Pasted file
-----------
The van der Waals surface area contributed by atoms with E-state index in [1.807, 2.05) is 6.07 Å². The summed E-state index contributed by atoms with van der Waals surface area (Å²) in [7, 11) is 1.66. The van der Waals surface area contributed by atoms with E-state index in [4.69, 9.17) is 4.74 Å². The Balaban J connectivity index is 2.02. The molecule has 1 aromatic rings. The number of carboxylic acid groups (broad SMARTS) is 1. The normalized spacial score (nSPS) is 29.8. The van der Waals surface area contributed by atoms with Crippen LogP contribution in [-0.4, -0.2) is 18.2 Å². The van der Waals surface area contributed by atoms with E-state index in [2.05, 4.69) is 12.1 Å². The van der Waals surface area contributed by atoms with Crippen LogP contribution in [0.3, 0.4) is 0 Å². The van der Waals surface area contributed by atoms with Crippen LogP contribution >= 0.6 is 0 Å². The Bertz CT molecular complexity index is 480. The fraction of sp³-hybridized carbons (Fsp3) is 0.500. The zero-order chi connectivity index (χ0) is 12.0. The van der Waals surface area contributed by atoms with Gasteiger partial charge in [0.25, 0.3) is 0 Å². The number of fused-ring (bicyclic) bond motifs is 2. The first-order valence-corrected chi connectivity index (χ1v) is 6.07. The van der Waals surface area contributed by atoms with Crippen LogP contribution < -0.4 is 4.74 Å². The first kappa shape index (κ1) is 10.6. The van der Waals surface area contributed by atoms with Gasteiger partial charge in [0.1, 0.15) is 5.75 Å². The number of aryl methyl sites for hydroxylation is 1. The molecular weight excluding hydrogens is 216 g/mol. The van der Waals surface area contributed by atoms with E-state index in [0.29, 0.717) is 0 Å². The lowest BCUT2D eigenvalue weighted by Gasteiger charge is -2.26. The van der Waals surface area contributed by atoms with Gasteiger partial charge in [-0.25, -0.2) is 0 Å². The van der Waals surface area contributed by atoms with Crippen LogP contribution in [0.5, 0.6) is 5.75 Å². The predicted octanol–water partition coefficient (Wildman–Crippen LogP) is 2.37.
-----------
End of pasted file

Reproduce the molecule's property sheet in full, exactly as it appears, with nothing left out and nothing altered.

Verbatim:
The van der Waals surface area contributed by atoms with E-state index in [1.807, 2.05) is 6.07 Å². The summed E-state index contributed by atoms with van der Waals surface area (Å²) in [7, 11) is 1.66. The van der Waals surface area contributed by atoms with E-state index in [4.69, 9.17) is 4.74 Å². The Balaban J connectivity index is 2.02. The molecule has 1 aromatic rings. The number of carboxylic acid groups (broad SMARTS) is 1. The normalized spacial score (nSPS) is 29.8. The van der Waals surface area contributed by atoms with Crippen LogP contribution in [-0.4, -0.2) is 18.2 Å². The van der Waals surface area contributed by atoms with E-state index in [2.05, 4.69) is 12.1 Å². The van der Waals surface area contributed by atoms with Crippen LogP contribution in [0.3, 0.4) is 0 Å². The van der Waals surface area contributed by atoms with Crippen LogP contribution >= 0.6 is 0 Å². The Bertz CT molecular complexity index is 480. The fraction of sp³-hybridized carbons (Fsp3) is 0.500. The zero-order chi connectivity index (χ0) is 12.0. The van der Waals surface area contributed by atoms with Gasteiger partial charge in [0.25, 0.3) is 0 Å². The number of fused-ring (bicyclic) bond motifs is 2. The first-order valence-corrected chi connectivity index (χ1v) is 6.07. The van der Waals surface area contributed by atoms with Crippen LogP contribution < -0.4 is 4.74 Å². The first kappa shape index (κ1) is 10.6. The van der Waals surface area contributed by atoms with Gasteiger partial charge in [0.1, 0.15) is 5.75 Å². The number of aryl methyl sites for hydroxylation is 1. The molecular weight excluding hydrogens is 216 g/mol. The van der Waals surface area contributed by atoms with E-state index in [0.29, 0.717) is 0 Å². The lowest BCUT2D eigenvalue weighted by Gasteiger charge is -2.26. The van der Waals surface area contributed by atoms with Gasteiger partial charge in [-0.25, -0.2) is 0 Å². The van der Waals surface area contributed by atoms with Crippen LogP contribution in [0.5, 0.6) is 5.75 Å². The predicted octanol–water partition coefficient (Wildman–Crippen LogP) is 2.37.